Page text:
BA, Bryn Mawr College, 1973
PhD, University of Virginia, 1983
Although I began my career as a modernist, specializing in the work of Virginia Woolf, I have been concentrating on Victorian literature and culture for the last twenty years. I'm especially interested in the novel and its relationship to other kinds of narratives such as journalism, professional discourses, and conduct books, since I see story-telling as an important way in which cultural values are articulated, challenged, and re-made. I study both canonical fiction and popular culture as they participate in this process. The subjects that interest me most are gender, sexuality, and social class, and I retain a special investment in women writers from my days as a Woolf critic. My current book project examines the political implications of Victorian penny novels, strange and sensational tales written for and sometimes by members of the working classes.
Areas of Specialty:
- Victorian Literature and Culture
- Victorian popular fiction and social class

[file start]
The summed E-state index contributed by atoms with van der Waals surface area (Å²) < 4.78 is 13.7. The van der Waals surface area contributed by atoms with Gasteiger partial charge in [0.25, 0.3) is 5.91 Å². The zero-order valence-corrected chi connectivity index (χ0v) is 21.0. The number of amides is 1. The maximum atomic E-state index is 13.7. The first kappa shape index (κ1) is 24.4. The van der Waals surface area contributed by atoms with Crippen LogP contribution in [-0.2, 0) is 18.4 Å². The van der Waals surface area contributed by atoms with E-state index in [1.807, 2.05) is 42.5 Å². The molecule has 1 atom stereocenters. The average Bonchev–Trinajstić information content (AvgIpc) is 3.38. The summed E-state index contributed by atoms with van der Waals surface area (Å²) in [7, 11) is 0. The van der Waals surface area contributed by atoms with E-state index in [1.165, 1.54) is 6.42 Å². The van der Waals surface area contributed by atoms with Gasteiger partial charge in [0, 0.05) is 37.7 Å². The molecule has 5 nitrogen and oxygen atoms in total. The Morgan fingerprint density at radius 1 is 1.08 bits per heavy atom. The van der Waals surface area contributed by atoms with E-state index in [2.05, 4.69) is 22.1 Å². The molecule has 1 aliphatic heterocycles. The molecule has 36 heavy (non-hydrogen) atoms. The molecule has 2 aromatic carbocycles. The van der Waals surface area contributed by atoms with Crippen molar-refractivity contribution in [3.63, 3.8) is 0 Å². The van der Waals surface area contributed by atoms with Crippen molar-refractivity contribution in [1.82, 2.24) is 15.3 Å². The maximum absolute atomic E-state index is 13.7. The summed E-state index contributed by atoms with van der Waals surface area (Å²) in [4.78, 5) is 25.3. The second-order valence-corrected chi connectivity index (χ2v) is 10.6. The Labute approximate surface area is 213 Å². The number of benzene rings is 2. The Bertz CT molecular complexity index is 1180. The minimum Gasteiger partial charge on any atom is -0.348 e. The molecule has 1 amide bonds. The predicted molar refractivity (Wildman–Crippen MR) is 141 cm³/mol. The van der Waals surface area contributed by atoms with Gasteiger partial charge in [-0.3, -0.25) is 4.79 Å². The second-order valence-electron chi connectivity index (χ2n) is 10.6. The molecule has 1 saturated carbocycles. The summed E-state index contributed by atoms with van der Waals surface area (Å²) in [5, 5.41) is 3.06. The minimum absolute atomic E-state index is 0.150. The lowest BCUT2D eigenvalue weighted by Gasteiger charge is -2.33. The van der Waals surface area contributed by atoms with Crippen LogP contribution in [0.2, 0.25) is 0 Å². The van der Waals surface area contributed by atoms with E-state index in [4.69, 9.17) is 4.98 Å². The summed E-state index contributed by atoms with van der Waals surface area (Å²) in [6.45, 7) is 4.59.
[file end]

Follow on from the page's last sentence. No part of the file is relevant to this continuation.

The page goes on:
- Gender and Sexuality
- Other Mothers: Beyond the Maternal Ideal (co-edited with Claudia Klaver). Ohio State University Press, 2008.
- Unauthorized Pleasures: Accounts of Victorian Erotic Experience. Cornell University Press, 2003.
- A Room of One's Own: A Reader's Companion. Twayne's Masterwork Studies: Women Writers and the Politics of Creativity. Twayne Publishers, 1995.
- The Invisible Presence: Virginia Woolf and the Mother-Daughter Relationship. Lousiana State University Press, 1986.
- My current projects include co-editing a reader entitled Transnational History of Feminist Thought, with Susan Bordo and Cristina Alcalde, as well as a book-length manuscript on the social imaginary of penny dreadfuls, sensational novels written for working class readers in Victorian England.